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Key Agent Newsletter
Summer 2017

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IN THIS ISSUE:

. Planning Ahead For Hurricane Season
. Lightning Damage: Identify It, Respond To It, Prevent It
. Insurance Requirements for Contractors and Tenants
     
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Lightning Damage:
Identify It, Respond To It, Prevent It

By Mikey Minor

HailSince the dawn of time, man has been fascinated by the power of lightning – and how it affects his self-storage facilities. Technology has made running and securing self-storage facilities much easier, but a lightning strike can still have a severe impact on business operations if it fries the necessary technological systems.

Lightning can measure millions of volts and contain billions of watts, discharging near the edge of a cloud or more than 10 miles away from a storm system. That means you and your self-storage property don't have to be directly below a thunderstorm to be struck, although the property has a much better chance of being hit by lightning than you do thanks to factors like size, height, and materials.

Lightning can damage self-storage facilities in two ways: a direct strike or a nearby strike. It's a falsehood that only direct strikes can cause damage to electrical systems. Nearby strikes can travel through conductors or cause electromagnetic fields, affecting the systems necessary to operate a self-storage facility.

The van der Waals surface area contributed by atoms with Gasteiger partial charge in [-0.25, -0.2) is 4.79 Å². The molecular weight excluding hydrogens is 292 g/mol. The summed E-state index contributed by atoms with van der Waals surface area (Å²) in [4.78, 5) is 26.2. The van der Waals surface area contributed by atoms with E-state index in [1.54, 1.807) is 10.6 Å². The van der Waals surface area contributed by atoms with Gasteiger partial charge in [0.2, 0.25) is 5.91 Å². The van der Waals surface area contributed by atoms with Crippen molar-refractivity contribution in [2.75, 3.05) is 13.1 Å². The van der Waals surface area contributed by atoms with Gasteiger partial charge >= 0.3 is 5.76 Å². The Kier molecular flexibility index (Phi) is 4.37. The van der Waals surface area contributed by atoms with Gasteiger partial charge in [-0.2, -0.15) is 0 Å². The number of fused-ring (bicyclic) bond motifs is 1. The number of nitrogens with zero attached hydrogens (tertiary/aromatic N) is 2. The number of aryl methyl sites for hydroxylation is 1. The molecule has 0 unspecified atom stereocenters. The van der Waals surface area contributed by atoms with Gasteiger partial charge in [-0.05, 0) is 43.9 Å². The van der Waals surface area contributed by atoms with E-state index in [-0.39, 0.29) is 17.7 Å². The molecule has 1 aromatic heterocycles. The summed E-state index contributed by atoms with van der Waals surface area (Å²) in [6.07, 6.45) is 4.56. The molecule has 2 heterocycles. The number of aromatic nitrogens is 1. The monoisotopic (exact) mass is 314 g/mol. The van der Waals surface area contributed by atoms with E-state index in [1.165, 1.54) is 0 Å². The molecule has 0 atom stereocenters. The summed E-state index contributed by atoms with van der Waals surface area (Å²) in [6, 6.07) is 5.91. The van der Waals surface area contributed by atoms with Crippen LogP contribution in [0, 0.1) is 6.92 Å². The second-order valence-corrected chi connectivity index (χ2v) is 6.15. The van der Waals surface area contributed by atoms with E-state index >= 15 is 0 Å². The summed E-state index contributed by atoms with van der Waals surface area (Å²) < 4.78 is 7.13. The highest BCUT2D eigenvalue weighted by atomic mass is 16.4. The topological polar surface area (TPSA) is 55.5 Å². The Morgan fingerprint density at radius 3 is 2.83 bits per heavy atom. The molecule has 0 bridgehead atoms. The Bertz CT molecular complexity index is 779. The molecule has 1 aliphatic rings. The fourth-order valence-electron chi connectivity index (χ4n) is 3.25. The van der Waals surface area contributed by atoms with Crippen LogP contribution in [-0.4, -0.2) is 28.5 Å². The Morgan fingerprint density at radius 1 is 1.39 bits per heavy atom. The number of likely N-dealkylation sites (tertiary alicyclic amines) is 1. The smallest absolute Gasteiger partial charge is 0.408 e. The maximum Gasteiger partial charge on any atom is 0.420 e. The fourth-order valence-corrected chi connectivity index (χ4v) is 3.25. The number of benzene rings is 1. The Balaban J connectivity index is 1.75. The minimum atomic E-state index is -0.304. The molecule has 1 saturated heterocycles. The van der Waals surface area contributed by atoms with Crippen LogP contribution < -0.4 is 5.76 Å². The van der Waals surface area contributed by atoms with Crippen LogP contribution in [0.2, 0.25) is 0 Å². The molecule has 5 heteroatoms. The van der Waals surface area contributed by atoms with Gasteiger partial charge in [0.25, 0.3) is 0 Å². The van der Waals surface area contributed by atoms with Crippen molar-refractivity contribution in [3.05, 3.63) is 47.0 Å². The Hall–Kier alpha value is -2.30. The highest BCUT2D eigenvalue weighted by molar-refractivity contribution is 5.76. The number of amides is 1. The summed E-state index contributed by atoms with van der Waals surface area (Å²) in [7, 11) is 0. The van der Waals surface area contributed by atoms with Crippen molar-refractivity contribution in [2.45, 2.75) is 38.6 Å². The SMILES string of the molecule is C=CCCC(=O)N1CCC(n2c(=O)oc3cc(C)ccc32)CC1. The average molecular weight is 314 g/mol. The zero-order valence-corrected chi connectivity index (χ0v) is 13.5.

There are some relatively inexpensive ways to prevent and minimize potential damage to your self-storage facility before lightning strikes. Lightning protection systems can be bonded to the metal of outdoor installations, and well-coordinated surge-protective devices can reduce failures of electrical systems. Most simply, you can unplug all non-necessary items, such as copiers and that phone in the back room no one ever uses, when you know that storms will be in the area. You won't be able to unplug everything, but even disconnecting a few things will help minimize potential damage.

Once storms have passed through the area, inspect your technological systems for lightning damage. Commonly affected equipment at a self-storage facility includes:

Gates
Don't open or close, dead or scrambled keypads

Lights
Don't come on at night, stay on all day even with light sensors

Surveillance and Communication Systems
Functioning incorrectly or not at all, dead cameras, dead DVRs, dead or static phone lines

Fire Alarms
Signaling false alarms, dead panels or circuits

If you notice any of the types of damage listed above, first and foremost proceed with caution. Interacting with damaged equipment can be dangerous. Once it is safe following the storm, inventory and test your equipment. If something isn't operating correctly, contact a licensed vendor to evaluate it for repair and obtain quotes for the work. It takes an expert eye to correctly diagnose lightning damage, and you will need all this documentation if you submit a claim to your insurance company.


Mikey Minor is the director of consulting and lead consulting engineer at TechLoss Consulting & Restoration Inc. TechLoss works with insurers on claims involving technological systems and offers data and restoration services to everyone. For more information, visit www.techloss.com.


 

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